Kurt Vile (photo: Sophia Apt)
Kurt Vile (photo: Sophia Apt)

The band walked on stage, Vile downed his beer and said “sup.” His shirt said “What's up kooks.”

Kurt Vile often gets accused of living somewhere between person and persona. I think it was probably just coincidence that the Fillmore played Ziggy Stardust in entirety between the sets.

Strangely, seeing Vile perform only amplifies a feeling in a lot of his music, the feeling that whoever he is, is far away. Between songs he'd look off into the back corner of the Fillmore, where the walls meet. I couldn't help but wonder what it was about looking there, away from anyone in the audience, that helped him hold his ground on stage, night after night around the world.

Kurt Vile & The Violators' show on Friday October, 16 was a lot of things. It was messy when it needed to be. It was quiet, sometimes. He and his guitar screamed, sometimes at the same time. It was crowded, from the first of three sets (Heron Oblivion and Cass McCombs opened), up 'til the time-honored tradition of the patrons funneling down the stairs to their free poster and night air.

Their set was received with ready affection, like opening a gift you knew was coming. And according to Vile, it had “the best audience yet.” But the things he said and sang during the set may or may not be completely "true", and the feeling that he may or may not be completely "true" is maybe his most biggest charm.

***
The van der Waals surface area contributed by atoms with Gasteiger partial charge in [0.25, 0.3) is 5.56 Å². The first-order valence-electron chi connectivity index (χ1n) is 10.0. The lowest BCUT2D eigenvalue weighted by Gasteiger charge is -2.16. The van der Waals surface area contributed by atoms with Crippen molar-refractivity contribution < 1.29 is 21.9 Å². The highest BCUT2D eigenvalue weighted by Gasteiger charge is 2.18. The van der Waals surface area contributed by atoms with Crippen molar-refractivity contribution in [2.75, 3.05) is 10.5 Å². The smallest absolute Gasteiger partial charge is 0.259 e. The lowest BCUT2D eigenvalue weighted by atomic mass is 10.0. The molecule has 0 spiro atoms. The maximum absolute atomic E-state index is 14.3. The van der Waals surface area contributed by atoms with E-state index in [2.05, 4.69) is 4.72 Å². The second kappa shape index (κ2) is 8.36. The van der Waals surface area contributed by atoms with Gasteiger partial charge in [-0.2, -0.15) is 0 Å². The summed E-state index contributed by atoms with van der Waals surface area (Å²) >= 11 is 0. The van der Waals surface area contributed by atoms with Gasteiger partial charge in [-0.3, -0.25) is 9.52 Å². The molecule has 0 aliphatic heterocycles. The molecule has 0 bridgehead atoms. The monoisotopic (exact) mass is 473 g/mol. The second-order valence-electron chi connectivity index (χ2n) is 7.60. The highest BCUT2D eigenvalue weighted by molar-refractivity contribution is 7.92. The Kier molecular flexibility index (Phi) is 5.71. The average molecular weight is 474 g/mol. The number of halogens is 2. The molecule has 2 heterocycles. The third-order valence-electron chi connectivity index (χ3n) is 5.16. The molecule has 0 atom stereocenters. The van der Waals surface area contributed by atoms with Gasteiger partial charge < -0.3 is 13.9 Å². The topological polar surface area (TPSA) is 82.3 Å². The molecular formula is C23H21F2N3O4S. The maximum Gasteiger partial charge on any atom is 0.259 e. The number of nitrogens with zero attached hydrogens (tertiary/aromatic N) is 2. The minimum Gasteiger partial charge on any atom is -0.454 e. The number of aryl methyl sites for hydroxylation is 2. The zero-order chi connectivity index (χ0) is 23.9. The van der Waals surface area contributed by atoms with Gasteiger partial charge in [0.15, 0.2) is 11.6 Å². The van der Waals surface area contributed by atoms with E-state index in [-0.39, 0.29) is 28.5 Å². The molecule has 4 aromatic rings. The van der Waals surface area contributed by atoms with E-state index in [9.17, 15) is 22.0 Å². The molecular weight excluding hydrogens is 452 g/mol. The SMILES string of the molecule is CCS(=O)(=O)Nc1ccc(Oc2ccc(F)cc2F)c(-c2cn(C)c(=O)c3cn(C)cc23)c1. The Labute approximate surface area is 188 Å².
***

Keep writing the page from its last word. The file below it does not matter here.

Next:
b'lieve i'm goin down, Kurt Vile's sixth album, came out a little less than a month ago. Just enough time for the audience to get to know the album, ask it some questions and make up their answers. It seemed like the crowd had, for the most part, done their Vile homework. Newer songs were met with open arms, particularly “Stand Inside,” and older songs were met with equal fervor - songs like “Freak Train” and “He's Alright.” It wasn't always a particularly interactive show, but I think it was an implicit understanding that Kurt Vile singing in front of an audience isn't the same as Vile singing to an audience.

Yes, people danced, swayed and moved accordingly. But at one point, when he started to play “He's Alright,” the crowd started clapping in time, and they abruptly stopped when Vile shook his head and mouthed “no.” It wasn't a cold gesture. It was endearing, a quick and easy way to say “that's not what this song is about.” The guy in front of me said the song was beautiful. I know this because he seemed to like standing with his heels placed where my toes end, so hearing him talk was easy, but that's neither here nor there.

During “Stand Inside,” one of the prettier Kurt Vile songs I can think of, the audience went full sap, cheering when he sang “I love you” – a seriously felt lyric, not because of the lyric itself, but because of the way it affirms the lyrics and music before it. It was towards the middle of his set. The Violators left the stage and he stood alone with his guitar. That's my good girl, my whole world he sang, a line that's presumably about his young daughter. And I think there's something beautiful about the contradicted line; it's a strange and completely understandable thing, to take pride in your child's personality, but are you proud because she's autonomously remarkable, or because you made her that way? A humbling, and potentially scary distinction.